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Anticipating and preparing for setbacks

Video Type: In Practice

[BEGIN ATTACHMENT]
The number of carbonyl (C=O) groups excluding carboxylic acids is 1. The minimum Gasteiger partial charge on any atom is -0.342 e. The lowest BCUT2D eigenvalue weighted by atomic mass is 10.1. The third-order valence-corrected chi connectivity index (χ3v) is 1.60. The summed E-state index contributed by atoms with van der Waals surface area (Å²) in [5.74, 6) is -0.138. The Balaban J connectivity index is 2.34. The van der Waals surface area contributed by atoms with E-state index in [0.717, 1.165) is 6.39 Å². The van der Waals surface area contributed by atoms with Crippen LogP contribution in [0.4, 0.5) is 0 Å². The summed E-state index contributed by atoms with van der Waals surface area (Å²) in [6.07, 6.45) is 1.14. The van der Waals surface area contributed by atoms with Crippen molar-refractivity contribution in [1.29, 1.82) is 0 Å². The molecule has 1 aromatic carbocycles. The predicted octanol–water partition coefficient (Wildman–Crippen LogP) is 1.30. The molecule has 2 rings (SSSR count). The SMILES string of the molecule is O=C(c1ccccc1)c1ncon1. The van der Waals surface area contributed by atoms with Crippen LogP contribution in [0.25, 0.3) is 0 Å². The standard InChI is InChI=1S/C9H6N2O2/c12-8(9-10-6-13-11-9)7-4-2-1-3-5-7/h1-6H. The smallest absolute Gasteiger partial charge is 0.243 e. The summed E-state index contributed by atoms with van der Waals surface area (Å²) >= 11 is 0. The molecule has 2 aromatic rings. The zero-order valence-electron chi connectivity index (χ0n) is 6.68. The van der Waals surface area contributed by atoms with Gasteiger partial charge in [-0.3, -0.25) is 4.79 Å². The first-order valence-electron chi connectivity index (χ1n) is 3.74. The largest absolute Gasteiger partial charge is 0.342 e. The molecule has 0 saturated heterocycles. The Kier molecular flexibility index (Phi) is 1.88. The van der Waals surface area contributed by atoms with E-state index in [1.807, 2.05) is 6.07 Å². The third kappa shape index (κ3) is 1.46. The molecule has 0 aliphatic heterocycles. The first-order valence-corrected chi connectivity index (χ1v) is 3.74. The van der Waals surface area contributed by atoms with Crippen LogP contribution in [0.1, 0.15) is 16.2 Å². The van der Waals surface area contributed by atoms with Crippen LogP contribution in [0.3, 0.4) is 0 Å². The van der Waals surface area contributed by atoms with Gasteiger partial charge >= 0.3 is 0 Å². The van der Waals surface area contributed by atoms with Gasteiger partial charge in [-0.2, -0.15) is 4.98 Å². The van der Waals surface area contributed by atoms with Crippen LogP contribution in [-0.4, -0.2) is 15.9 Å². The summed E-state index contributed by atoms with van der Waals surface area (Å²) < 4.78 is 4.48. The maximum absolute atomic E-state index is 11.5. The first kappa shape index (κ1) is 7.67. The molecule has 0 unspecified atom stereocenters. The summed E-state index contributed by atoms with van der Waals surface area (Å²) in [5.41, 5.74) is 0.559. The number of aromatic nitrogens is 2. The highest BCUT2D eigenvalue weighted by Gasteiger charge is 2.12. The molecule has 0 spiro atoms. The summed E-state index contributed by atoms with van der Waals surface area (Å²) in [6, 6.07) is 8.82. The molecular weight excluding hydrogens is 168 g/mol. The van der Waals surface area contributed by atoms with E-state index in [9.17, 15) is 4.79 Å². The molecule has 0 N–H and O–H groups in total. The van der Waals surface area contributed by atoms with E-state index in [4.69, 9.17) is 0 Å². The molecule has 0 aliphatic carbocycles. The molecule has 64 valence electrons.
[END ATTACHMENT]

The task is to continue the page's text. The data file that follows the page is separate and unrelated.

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Christy is the 26-year-old mother of a 2-year old daughter, Cristelle. She returned to her work as an employee assistance plan counselor 4 months ago after being off on a maternity leave. One month after returning to work she separated from her husband John. She has recently moved in with her parents, who she says are caring grandparents but have many opinions about parenting that sometimes cause stresses. Christy says she is not feeling much empathy for clients at work and not getting along with workmates. Having reviewed some of the changes Christy has made, David invites her to anticipate the sort of situations that could lead to a “backslide” so that she can better prepare for them when they come up. How does David introduce this idea and what does he do to prepare Christy for answering the question? What are the potential slippery slopes for Christy and what useful responses to these does she anticipate? What does David ask to ensure Christy paints a clear picture of how to deal with these situations? What aspects of the counselor's practice might you have done similarly/differently? “Relapse prevention” is a term sometimes used to prepare for situations that could reignite difficulties. It can be useful in finishing up work with a client to join them in anticipating the contexts that threaten to cancel the gains made. Here, the notion of the “slippery slope” becomes a metaphor for this possibility, and David supports Christy in examining where that slope might appear both at home with her daughter and parents, as well as at work. Anticipating the risk of backslides is part of the process; the second part is to prepare for these by identifying potential helpful responses to the situations that might arise. As always, David is careful here to ensure Christy's description of those responses is detailed and concrete.

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